Kansas is the Wild West. Dodge City is in Kansas. So is Abilene. If you are in the Wild West, you can’t be in the Midwest. The Wild Midwest? I’ll simply not have it. I know what you’re thinking: L. Frank Baum was from New York, wrote The Wonderful Wizard of Oz while living in Chicago, and based his descriptions of “Kansas” on the Dakota Territory. You’re right.


Derby hats? Mint juleps? These people are Southern. They need to get over it.


Great Plains state. Just because your state is flat doesn’t mean you’re in the Midwest. Did you know people in the flat part of Colorado call themselves Midwestern? Ridiculous. You’re not in the Midwest; you’re in the crappy part of Colorado. It isn’t the Midwest’s fault that California stole “West” from you. You should think of something to call yourselves.

West Virginia

Too hilly. Too much Virginia.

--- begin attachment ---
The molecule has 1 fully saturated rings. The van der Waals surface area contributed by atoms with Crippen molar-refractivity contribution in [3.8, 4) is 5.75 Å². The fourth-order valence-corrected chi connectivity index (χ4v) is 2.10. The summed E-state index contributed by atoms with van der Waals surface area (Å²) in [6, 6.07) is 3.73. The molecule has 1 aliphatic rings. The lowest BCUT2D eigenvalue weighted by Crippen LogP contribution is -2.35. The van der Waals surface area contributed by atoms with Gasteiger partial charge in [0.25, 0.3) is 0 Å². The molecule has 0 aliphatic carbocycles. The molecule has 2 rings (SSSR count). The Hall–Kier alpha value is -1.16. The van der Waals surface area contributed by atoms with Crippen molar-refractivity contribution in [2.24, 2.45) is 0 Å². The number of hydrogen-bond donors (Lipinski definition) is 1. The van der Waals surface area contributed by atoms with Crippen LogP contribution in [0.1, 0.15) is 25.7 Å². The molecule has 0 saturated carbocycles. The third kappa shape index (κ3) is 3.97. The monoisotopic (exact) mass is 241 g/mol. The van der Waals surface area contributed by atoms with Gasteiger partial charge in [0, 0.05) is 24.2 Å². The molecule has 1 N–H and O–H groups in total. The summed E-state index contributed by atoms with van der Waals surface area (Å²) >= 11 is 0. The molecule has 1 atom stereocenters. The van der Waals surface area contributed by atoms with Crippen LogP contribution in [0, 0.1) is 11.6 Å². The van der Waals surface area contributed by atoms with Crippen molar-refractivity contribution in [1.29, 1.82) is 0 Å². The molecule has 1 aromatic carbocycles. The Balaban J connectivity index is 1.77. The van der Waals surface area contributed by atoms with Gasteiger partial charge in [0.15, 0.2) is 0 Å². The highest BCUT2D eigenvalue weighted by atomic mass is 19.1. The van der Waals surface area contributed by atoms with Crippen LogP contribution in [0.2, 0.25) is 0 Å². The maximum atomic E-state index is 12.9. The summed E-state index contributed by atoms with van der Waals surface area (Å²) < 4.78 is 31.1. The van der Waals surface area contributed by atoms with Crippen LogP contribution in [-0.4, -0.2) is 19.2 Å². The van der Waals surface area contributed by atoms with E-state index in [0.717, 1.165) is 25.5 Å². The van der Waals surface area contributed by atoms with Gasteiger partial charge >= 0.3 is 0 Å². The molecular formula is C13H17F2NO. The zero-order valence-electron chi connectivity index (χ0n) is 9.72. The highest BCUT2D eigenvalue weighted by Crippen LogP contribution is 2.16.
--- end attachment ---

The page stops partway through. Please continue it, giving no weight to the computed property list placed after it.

People in Pittsburgh sound Midwestern. They say “pop” rather than “coke” or “soda,” but Pennsylvania also has Philadelphia. Philadelphia is not Midwestern. Also, Pennsylvania is a Commonwealth—very un-Midwestern-y.


I hesitate to include Oklahoma because I think people from Oklahoma know they’re not Midwestern. Oklahoma City is further away from Chicago than New York City is from Chicago. Oklahoma isn’t the Midwest. Oklahoma is Diet Texas.

North Dakota

Too Canadian.

South Dakota

Wild Bill Hickok did not get shot playing cards at a saloon in the Midwest.


Missouri is Dixie, or maybe it’s the West. Missouri was a slave state that stayed in the Union. It’s like they’re being deliberately confusing. St. Louis is the “Gateway to the West,” which means that 90 percent of Missouri is “the West.” Then again, I like Mark Twain. Maybe Missouri can be Midwestern. No. Missouri is out. Why? Because of Joe Scarborough and his insistence on pronouncing it “Mizurruh.”